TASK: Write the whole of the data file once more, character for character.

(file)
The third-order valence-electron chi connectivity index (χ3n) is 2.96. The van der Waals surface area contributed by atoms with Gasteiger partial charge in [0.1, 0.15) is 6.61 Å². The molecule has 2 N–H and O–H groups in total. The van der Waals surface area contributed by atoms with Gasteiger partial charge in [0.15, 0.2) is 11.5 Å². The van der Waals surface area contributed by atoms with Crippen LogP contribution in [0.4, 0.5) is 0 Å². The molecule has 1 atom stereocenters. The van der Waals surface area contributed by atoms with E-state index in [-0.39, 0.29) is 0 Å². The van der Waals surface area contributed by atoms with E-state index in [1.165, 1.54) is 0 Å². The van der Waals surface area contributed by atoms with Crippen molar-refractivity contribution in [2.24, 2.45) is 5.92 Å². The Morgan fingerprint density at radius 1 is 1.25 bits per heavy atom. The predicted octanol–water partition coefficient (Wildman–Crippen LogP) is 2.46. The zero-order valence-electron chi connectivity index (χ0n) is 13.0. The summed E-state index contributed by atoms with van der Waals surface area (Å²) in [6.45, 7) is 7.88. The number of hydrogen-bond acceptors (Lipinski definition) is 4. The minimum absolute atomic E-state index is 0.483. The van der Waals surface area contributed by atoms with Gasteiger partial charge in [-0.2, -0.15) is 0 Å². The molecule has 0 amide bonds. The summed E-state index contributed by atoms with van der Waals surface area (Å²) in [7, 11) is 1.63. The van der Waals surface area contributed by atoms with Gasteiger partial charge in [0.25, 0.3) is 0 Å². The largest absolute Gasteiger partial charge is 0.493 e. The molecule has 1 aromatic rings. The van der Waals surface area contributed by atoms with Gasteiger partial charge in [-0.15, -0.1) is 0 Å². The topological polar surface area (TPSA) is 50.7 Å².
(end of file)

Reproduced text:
The third-order valence-electron chi connectivity index (χ3n) is 2.96. The van der Waals surface area contributed by atoms with Gasteiger partial charge in [0.1, 0.15) is 6.61 Å². The molecule has 2 N–H and O–H groups in total. The van der Waals surface area contributed by atoms with Gasteiger partial charge in [0.15, 0.2) is 11.5 Å². The van der Waals surface area contributed by atoms with Crippen LogP contribution in [0.4, 0.5) is 0 Å². The molecule has 1 atom stereocenters. The van der Waals surface area contributed by atoms with E-state index in [-0.39, 0.29) is 0 Å². The van der Waals surface area contributed by atoms with E-state index in [1.165, 1.54) is 0 Å². The van der Waals surface area contributed by atoms with Crippen molar-refractivity contribution in [2.24, 2.45) is 5.92 Å². The Morgan fingerprint density at radius 1 is 1.25 bits per heavy atom. The predicted octanol–water partition coefficient (Wildman–Crippen LogP) is 2.46. The zero-order valence-electron chi connectivity index (χ0n) is 13.0. The summed E-state index contributed by atoms with van der Waals surface area (Å²) in [6.45, 7) is 7.88. The number of hydrogen-bond acceptors (Lipinski definition) is 4. The minimum absolute atomic E-state index is 0.483. The van der Waals surface area contributed by atoms with Gasteiger partial charge in [-0.2, -0.15) is 0 Å². The molecule has 0 amide bonds. The summed E-state index contributed by atoms with van der Waals surface area (Å²) in [7, 11) is 1.63. The van der Waals surface area contributed by atoms with Gasteiger partial charge in [0.25, 0.3) is 0 Å². The largest absolute Gasteiger partial charge is 0.493 e. The molecule has 1 aromatic rings. The van der Waals surface area contributed by atoms with Gasteiger partial charge in [-0.15, -0.1) is 0 Å². The topological polar surface area (TPSA) is 50.7 Å².